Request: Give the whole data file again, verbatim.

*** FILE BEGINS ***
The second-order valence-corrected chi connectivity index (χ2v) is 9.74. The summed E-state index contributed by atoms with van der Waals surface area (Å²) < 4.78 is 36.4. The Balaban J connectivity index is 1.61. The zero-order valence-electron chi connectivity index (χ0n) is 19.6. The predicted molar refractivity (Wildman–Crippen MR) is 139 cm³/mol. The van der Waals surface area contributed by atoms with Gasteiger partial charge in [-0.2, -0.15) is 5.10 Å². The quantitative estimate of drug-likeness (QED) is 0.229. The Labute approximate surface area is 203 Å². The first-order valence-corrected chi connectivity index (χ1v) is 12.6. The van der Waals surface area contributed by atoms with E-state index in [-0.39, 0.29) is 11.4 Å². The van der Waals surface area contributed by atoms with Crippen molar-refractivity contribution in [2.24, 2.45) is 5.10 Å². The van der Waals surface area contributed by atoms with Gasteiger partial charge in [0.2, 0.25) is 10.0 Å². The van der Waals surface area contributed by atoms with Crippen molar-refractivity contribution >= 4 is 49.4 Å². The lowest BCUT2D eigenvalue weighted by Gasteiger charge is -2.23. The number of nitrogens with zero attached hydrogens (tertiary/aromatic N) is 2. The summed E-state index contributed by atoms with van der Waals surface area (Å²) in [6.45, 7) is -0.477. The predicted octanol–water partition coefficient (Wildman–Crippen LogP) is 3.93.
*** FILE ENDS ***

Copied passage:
The second-order valence-corrected chi connectivity index (χ2v) is 9.74. The summed E-state index contributed by atoms with van der Waals surface area (Å²) < 4.78 is 36.4. The Balaban J connectivity index is 1.61. The zero-order valence-electron chi connectivity index (χ0n) is 19.6. The predicted molar refractivity (Wildman–Crippen MR) is 139 cm³/mol. The van der Waals surface area contributed by atoms with Gasteiger partial charge in [-0.2, -0.15) is 5.10 Å². The quantitative estimate of drug-likeness (QED) is 0.229. The Labute approximate surface area is 203 Å². The first-order valence-corrected chi connectivity index (χ1v) is 12.6. The van der Waals surface area contributed by atoms with E-state index in [-0.39, 0.29) is 11.4 Å². The van der Waals surface area contributed by atoms with Crippen molar-refractivity contribution in [2.24, 2.45) is 5.10 Å². The van der Waals surface area contributed by atoms with Gasteiger partial charge in [0.2, 0.25) is 10.0 Å². The van der Waals surface area contributed by atoms with Crippen molar-refractivity contribution >= 4 is 49.4 Å². The lowest BCUT2D eigenvalue weighted by Gasteiger charge is -2.23. The number of nitrogens with zero attached hydrogens (tertiary/aromatic N) is 2. The summed E-state index contributed by atoms with van der Waals surface area (Å²) in [6.45, 7) is -0.477. The predicted octanol–water partition coefficient (Wildman–Crippen LogP) is 3.93.